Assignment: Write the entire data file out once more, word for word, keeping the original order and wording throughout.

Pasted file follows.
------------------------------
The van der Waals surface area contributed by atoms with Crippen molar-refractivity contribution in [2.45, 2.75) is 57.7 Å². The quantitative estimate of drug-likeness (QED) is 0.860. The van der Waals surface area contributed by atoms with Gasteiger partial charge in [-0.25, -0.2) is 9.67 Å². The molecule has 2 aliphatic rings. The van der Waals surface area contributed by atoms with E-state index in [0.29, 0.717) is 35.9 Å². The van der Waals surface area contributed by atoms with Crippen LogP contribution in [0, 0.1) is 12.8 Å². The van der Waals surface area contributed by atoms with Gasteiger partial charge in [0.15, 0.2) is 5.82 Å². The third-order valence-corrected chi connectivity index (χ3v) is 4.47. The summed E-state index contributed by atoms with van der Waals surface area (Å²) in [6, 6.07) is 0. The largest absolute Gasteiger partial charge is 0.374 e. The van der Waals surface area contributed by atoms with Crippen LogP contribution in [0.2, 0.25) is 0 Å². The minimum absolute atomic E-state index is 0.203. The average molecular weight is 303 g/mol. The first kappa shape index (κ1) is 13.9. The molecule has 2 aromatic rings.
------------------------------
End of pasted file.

The van der Waals surface area contributed by atoms with Crippen molar-refractivity contribution in [2.45, 2.75) is 57.7 Å². The quantitative estimate of drug-likeness (QED) is 0.860. The van der Waals surface area contributed by atoms with Gasteiger partial charge in [-0.25, -0.2) is 9.67 Å². The molecule has 2 aliphatic rings. The van der Waals surface area contributed by atoms with E-state index in [0.29, 0.717) is 35.9 Å². The van der Waals surface area contributed by atoms with Crippen LogP contribution in [0, 0.1) is 12.8 Å². The van der Waals surface area contributed by atoms with Gasteiger partial charge in [0.15, 0.2) is 5.82 Å². The third-order valence-corrected chi connectivity index (χ3v) is 4.47. The summed E-state index contributed by atoms with van der Waals surface area (Å²) in [6, 6.07) is 0. The largest absolute Gasteiger partial charge is 0.374 e. The van der Waals surface area contributed by atoms with Crippen LogP contribution in [0.2, 0.25) is 0 Å². The minimum absolute atomic E-state index is 0.203. The average molecular weight is 303 g/mol. The first kappa shape index (κ1) is 13.9. The molecule has 2 aromatic rings.